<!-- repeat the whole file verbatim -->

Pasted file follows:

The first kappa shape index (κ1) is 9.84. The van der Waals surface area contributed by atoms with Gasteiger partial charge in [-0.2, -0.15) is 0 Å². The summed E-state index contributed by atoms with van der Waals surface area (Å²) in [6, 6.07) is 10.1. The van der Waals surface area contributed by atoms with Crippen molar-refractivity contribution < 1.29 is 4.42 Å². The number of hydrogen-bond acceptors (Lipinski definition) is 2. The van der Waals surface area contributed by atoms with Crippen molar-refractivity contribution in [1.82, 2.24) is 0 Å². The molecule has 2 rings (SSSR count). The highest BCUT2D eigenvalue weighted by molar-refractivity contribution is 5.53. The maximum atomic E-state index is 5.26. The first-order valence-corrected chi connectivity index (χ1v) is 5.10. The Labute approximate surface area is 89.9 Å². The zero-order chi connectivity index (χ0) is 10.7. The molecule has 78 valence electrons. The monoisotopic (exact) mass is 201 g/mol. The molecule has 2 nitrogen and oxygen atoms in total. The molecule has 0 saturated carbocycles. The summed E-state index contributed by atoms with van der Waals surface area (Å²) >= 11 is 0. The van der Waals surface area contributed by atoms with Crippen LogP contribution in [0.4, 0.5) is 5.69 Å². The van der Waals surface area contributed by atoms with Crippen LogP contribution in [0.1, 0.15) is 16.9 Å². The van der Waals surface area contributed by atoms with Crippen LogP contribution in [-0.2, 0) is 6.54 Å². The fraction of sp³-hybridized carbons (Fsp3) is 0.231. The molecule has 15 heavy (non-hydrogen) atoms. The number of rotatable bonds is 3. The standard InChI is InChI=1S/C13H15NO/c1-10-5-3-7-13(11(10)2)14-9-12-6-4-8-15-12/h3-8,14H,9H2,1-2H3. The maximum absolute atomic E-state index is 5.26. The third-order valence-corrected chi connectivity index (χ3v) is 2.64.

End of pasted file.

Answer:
The first kappa shape index (κ1) is 9.84. The van der Waals surface area contributed by atoms with Gasteiger partial charge in [-0.2, -0.15) is 0 Å². The summed E-state index contributed by atoms with van der Waals surface area (Å²) in [6, 6.07) is 10.1. The van der Waals surface area contributed by atoms with Crippen molar-refractivity contribution < 1.29 is 4.42 Å². The number of hydrogen-bond acceptors (Lipinski definition) is 2. The van der Waals surface area contributed by atoms with Crippen molar-refractivity contribution in [1.82, 2.24) is 0 Å². The molecule has 2 rings (SSSR count). The highest BCUT2D eigenvalue weighted by molar-refractivity contribution is 5.53. The maximum atomic E-state index is 5.26. The first-order valence-corrected chi connectivity index (χ1v) is 5.10. The Labute approximate surface area is 89.9 Å². The zero-order chi connectivity index (χ0) is 10.7. The molecule has 78 valence electrons. The monoisotopic (exact) mass is 201 g/mol. The molecule has 2 nitrogen and oxygen atoms in total. The molecule has 0 saturated carbocycles. The summed E-state index contributed by atoms with van der Waals surface area (Å²) >= 11 is 0. The van der Waals surface area contributed by atoms with Crippen LogP contribution in [0.4, 0.5) is 5.69 Å². The van der Waals surface area contributed by atoms with Crippen LogP contribution in [0.1, 0.15) is 16.9 Å². The van der Waals surface area contributed by atoms with Crippen LogP contribution in [-0.2, 0) is 6.54 Å². The fraction of sp³-hybridized carbons (Fsp3) is 0.231. The molecule has 15 heavy (non-hydrogen) atoms. The number of rotatable bonds is 3. The standard InChI is InChI=1S/C13H15NO/c1-10-5-3-7-13(11(10)2)14-9-12-6-4-8-15-12/h3-8,14H,9H2,1-2H3. The maximum absolute atomic E-state index is 5.26. The third-order valence-corrected chi connectivity index (χ3v) is 2.64.